2020: NameSpaces are going to be implemented this year to better separate content. OS-9 Al (talk) 11:18, 15 April 2020 (CDT)
2020-05-17: If a page gives you an error about some revision not being found, just EDIT the page and the old page should appear in the editor. If it does, just SAVE that and the page should be restored. OS-9 Al (talk) 12:22, 17 May 2020 (CDT)
|Looking for CoCo help? If you are trying to do something with your old Color Computer, read this quick reference. Want to contribute to this wiki? Be sure to read this first. This CoCo wiki project was started on October 29, 2004. --OS-9 Al|
This page was last updated on 02/15/2020. Total Pages: 681. Total Files: 956.
|Notes||Radio Shack Catalog Number 26-3012B|
|Info Source||US Patent 4490710|
|About the Hardware Info Box|
The Deluxe Joystick differed from the original in a number of ways.
All joysticks sold by Tandy for the CoCo were analog joysticks
The Deluxe Joystick was offered in two versions for Color Computers:
- a single red fire button and TRS-80 Deluxe Joystick label
- two 'fire' buttons -- a red one and a black one -- and Tandy Deluxe Joystick label
The red one was button one, and corresponded to the button on the original joystick.
The two-button stick can be used on a CoCo 1 or 2, but the black button number 2 will not be functional as earlier Color Computers lacked the sixth hardware pin in the joystick port to test it.
In addition to the second button, the base of the joystick is larger.
More significantly, the Deluxe joystick included hardware that could automatically center the stick on the X axis, the Y axis, or both.
By holding the stick to the lower-right corner, flipping the unit over, and latching or unlatching two spring-loaded clamps internal to the stick, one could select which axes were self-centering and which were free-floating like the original joystick.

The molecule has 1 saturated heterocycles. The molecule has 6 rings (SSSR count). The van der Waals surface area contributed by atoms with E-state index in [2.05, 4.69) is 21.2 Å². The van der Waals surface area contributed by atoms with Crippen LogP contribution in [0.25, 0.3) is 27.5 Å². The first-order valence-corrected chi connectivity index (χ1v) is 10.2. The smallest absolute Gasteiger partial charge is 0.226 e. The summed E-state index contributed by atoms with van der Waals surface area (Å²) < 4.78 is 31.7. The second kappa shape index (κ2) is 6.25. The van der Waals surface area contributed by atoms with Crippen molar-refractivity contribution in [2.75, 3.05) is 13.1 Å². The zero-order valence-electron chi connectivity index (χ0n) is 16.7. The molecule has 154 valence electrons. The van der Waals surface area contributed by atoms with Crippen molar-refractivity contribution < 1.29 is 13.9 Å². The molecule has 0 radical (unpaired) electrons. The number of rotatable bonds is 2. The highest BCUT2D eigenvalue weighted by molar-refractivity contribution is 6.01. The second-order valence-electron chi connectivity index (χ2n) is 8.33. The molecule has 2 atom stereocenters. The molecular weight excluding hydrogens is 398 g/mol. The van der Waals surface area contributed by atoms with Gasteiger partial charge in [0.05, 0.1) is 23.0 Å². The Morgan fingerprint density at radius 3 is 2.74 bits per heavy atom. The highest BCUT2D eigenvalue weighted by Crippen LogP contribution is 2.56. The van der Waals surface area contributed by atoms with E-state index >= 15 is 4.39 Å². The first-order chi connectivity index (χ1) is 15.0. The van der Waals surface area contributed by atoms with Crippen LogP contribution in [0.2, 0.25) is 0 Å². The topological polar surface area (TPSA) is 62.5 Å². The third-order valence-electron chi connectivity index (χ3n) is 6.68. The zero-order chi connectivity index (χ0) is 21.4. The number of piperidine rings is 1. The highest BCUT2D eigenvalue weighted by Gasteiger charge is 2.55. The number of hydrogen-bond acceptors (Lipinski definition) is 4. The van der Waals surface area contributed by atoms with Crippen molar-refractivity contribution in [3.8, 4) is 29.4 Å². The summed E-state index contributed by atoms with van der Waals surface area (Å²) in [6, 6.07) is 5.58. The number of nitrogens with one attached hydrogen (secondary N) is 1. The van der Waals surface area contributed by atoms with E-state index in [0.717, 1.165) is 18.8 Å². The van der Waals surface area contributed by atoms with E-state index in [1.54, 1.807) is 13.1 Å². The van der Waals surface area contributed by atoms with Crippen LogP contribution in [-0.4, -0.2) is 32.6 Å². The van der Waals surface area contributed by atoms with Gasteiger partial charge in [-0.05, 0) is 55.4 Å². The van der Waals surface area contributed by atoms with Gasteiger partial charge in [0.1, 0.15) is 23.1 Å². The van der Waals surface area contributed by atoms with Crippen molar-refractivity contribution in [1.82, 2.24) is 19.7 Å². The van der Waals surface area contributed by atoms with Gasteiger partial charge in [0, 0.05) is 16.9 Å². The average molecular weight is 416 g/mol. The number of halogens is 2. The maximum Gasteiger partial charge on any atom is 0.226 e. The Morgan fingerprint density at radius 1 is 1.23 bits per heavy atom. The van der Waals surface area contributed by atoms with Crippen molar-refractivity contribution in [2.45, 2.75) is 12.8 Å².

This feature allows the user to select the best stick configuration for whatever program they're using.
NOTE: The instruction to hold the stick to the corner is also molded into the plastic of the bottom base as a reminder when you flip the joystick over to adjust the tabs.
For maze-type and platform games, gameplay is often enhanced with self-centering joysticks that more closely mimic a digital stick.
For paint programs and games like Polaris where you are moving a cursor around on the screen, a free-floating stick is preferable.
And for flight simulators, it is nice to have a throttle control that is centered in the X axis, free in the Y axis, and a control stick that is centered in both.
Though generally more robust than the original CoCo joystick, the centering mechanism in these joysticks is somewhat fragile and can break or come apart.
The design of the stick seems to be nearly identical to a stick marketed for the Apple II by Kraft, so it was probably licensed by Tandy.
How it Works including Assembly Code 
Multiple people have reported that the inner arms of the joystick break during shipping, possibly due to inadequate packaging.
On Facebook, Scott Kelly posted 3d printable models of the arms that can be used to print replacements along with permission to print them.